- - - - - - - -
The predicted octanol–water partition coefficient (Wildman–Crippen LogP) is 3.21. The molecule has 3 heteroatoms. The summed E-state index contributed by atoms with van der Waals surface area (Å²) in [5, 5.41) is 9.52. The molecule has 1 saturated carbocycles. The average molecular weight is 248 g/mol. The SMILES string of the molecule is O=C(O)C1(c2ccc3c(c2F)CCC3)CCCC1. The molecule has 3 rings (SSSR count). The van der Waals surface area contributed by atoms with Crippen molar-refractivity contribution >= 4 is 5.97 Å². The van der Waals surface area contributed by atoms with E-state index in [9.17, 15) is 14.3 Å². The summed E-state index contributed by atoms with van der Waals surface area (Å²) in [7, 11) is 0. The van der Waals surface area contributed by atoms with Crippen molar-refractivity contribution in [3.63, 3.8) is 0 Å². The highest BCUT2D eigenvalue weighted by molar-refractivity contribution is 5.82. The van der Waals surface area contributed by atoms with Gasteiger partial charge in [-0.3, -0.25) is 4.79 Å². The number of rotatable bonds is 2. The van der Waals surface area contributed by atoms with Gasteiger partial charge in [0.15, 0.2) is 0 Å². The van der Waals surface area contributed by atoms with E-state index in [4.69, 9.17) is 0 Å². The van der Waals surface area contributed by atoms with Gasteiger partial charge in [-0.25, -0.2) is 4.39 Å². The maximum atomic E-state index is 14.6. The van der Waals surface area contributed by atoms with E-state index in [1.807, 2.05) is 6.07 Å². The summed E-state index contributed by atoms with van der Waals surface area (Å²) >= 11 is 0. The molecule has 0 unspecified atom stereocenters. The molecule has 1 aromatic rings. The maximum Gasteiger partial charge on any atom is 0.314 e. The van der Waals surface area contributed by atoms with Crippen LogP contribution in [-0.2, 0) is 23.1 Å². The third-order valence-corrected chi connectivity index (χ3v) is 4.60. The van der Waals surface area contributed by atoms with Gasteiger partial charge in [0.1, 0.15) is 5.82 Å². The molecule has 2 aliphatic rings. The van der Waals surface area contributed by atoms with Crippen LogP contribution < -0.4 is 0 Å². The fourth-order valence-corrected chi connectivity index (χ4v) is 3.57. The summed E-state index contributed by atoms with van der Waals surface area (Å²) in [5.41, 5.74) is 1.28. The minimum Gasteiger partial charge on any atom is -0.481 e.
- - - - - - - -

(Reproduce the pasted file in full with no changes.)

The predicted octanol–water partition coefficient (Wildman–Crippen LogP) is 3.21. The molecule has 3 heteroatoms. The summed E-state index contributed by atoms with van der Waals surface area (Å²) in [5, 5.41) is 9.52. The molecule has 1 saturated carbocycles. The average molecular weight is 248 g/mol. The SMILES string of the molecule is O=C(O)C1(c2ccc3c(c2F)CCC3)CCCC1. The molecule has 3 rings (SSSR count). The van der Waals surface area contributed by atoms with Crippen molar-refractivity contribution >= 4 is 5.97 Å². The van der Waals surface area contributed by atoms with E-state index in [9.17, 15) is 14.3 Å². The summed E-state index contributed by atoms with van der Waals surface area (Å²) in [7, 11) is 0. The van der Waals surface area contributed by atoms with Crippen molar-refractivity contribution in [3.63, 3.8) is 0 Å². The highest BCUT2D eigenvalue weighted by molar-refractivity contribution is 5.82. The van der Waals surface area contributed by atoms with Gasteiger partial charge in [-0.3, -0.25) is 4.79 Å². The number of rotatable bonds is 2. The van der Waals surface area contributed by atoms with Gasteiger partial charge in [0.15, 0.2) is 0 Å². The van der Waals surface area contributed by atoms with E-state index in [4.69, 9.17) is 0 Å². The van der Waals surface area contributed by atoms with Gasteiger partial charge in [-0.25, -0.2) is 4.39 Å². The maximum atomic E-state index is 14.6. The van der Waals surface area contributed by atoms with E-state index in [1.807, 2.05) is 6.07 Å². The summed E-state index contributed by atoms with van der Waals surface area (Å²) >= 11 is 0. The molecule has 0 unspecified atom stereocenters. The molecule has 1 aromatic rings. The maximum Gasteiger partial charge on any atom is 0.314 e. The van der Waals surface area contributed by atoms with Crippen LogP contribution in [-0.2, 0) is 23.1 Å². The third-order valence-corrected chi connectivity index (χ3v) is 4.60. The van der Waals surface area contributed by atoms with Gasteiger partial charge in [0.1, 0.15) is 5.82 Å². The molecule has 2 aliphatic rings. The van der Waals surface area contributed by atoms with Crippen LogP contribution < -0.4 is 0 Å². The fourth-order valence-corrected chi connectivity index (χ4v) is 3.57. The summed E-state index contributed by atoms with van der Waals surface area (Å²) in [5.41, 5.74) is 1.28. The minimum Gasteiger partial charge on any atom is -0.481 e.